Collector - May 2017 - 17

websites to include a self-service option for
complaints. A recent survey found they were
twice as likely as other generations to take
their complaints online.
Convergent put this option on the front
page of its consumer site in 2015 but,
contrary to what you might think, the
company has actually seen a decrease in
consumer complaints since it retooled its
"Last year we saw a significant drop in the
number of complaints we received because
consumers came to our site and were able
to self-service and accomplish what they
wanted to accomplish, whether it was to stop
the calls or change their contact preference,"
Collins said.
In other words, consumers who feel like
they have some measure of control over an
often-stressful situation, who can easily find
answers to their questions and make direct
requests, are less likely to complain-to you
or to a regulator.

Not only do consumers want to feel in
control of the debt collection process, but
they also want to manage how you reach out
to them. This means embracing methods
of communication that match consumer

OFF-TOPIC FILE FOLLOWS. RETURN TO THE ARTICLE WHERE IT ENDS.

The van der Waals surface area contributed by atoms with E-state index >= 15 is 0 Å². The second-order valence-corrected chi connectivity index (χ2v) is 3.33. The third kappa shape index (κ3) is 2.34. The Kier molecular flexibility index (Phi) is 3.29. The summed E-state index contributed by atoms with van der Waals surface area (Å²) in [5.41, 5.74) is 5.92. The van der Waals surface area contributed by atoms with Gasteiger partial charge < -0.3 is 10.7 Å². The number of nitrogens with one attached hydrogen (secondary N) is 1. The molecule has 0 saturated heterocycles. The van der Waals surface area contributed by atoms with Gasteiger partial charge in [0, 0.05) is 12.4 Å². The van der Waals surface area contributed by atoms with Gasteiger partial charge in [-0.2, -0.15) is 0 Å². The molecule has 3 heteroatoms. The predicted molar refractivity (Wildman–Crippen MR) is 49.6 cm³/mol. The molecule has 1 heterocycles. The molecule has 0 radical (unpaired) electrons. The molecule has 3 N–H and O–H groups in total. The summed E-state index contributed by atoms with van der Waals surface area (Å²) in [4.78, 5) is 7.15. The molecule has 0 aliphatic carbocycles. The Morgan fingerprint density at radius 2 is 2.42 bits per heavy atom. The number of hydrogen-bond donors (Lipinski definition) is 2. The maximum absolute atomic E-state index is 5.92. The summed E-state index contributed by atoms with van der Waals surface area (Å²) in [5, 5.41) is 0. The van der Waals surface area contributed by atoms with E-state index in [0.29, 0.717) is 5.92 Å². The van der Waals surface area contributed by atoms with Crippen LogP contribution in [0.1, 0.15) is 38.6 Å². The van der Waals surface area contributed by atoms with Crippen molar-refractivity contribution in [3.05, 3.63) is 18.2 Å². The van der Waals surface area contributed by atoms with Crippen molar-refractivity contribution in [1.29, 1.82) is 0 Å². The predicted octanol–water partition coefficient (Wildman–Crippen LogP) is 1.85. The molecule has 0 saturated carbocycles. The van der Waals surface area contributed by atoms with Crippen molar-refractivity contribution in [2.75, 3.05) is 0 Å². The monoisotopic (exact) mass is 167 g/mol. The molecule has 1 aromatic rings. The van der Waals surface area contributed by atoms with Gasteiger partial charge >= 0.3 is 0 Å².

preferences and help provide a frictionless
"The overarching trend that we're seeing
is that consumers don't like responding to
phone calls, right-party contacts are going
down and letters are practically never read,"
said Ohad Samet, president of TrueAccord.
"It's obvious that consumers are looking for
other communication channels."
It makes sense. After all, your clients
market to consumers online, originate them
online and service them online. Then those
same consumers are referred to collections,
where they receive printed letters and phone
calls (often on landlines, if available). This
disconnect is more than just an annoying
shift-it might be seriously affecting your
collection rates.
That's part of the reason why TrueAccord
relies on emails and texts more than


"I see self-service as a panacea for first-party and
third-party debt buyers and collection agencies
because you're taking the cost of the collector out
of the equation and minimizing compliance risk."

printed letters and phone calls to reach
consumers. In fact, Samet noted that phone
conversations are "only for cases where we
cannot reach the consumer with a selfservice or data-driven solution. Our goal was
to flip the numbers compared to a traditional
call center. In our case, more than 90 percent
of accounts are being resolved online using a
system that is machine-learning-based rather
than by talking to a person."